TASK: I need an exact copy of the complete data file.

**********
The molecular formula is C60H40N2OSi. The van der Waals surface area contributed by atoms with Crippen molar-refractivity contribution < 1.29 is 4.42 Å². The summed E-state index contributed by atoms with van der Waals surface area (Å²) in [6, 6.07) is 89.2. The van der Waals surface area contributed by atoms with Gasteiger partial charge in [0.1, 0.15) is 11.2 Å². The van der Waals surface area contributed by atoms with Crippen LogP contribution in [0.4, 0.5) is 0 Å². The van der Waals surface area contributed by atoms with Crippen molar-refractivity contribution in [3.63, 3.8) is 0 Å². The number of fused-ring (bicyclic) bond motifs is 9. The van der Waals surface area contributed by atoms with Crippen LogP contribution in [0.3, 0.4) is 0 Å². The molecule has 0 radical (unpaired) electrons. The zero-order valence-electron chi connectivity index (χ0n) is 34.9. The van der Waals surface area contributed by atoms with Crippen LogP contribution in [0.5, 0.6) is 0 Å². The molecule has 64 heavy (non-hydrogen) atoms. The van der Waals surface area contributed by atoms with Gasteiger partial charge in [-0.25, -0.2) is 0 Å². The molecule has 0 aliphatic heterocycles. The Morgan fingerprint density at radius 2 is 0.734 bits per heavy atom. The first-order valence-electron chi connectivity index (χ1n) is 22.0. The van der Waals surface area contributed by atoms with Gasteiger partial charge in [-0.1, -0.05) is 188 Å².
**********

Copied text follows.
The molecular formula is C60H40N2OSi. The van der Waals surface area contributed by atoms with Crippen molar-refractivity contribution < 1.29 is 4.42 Å². The summed E-state index contributed by atoms with van der Waals surface area (Å²) in [6, 6.07) is 89.2. The van der Waals surface area contributed by atoms with Gasteiger partial charge in [0.1, 0.15) is 11.2 Å². The van der Waals surface area contributed by atoms with Crippen LogP contribution in [0.4, 0.5) is 0 Å². The van der Waals surface area contributed by atoms with Crippen molar-refractivity contribution in [3.63, 3.8) is 0 Å². The number of fused-ring (bicyclic) bond motifs is 9. The van der Waals surface area contributed by atoms with Crippen LogP contribution in [0.3, 0.4) is 0 Å². The molecule has 0 radical (unpaired) electrons. The zero-order valence-electron chi connectivity index (χ0n) is 34.9. The van der Waals surface area contributed by atoms with Crippen LogP contribution in [0.5, 0.6) is 0 Å². The molecule has 64 heavy (non-hydrogen) atoms. The van der Waals surface area contributed by atoms with Gasteiger partial charge in [-0.25, -0.2) is 0 Å². The molecule has 0 aliphatic heterocycles. The Morgan fingerprint density at radius 2 is 0.734 bits per heavy atom. The first-order valence-electron chi connectivity index (χ1n) is 22.0. The van der Waals surface area contributed by atoms with Gasteiger partial charge in [-0.1, -0.05) is 188 Å².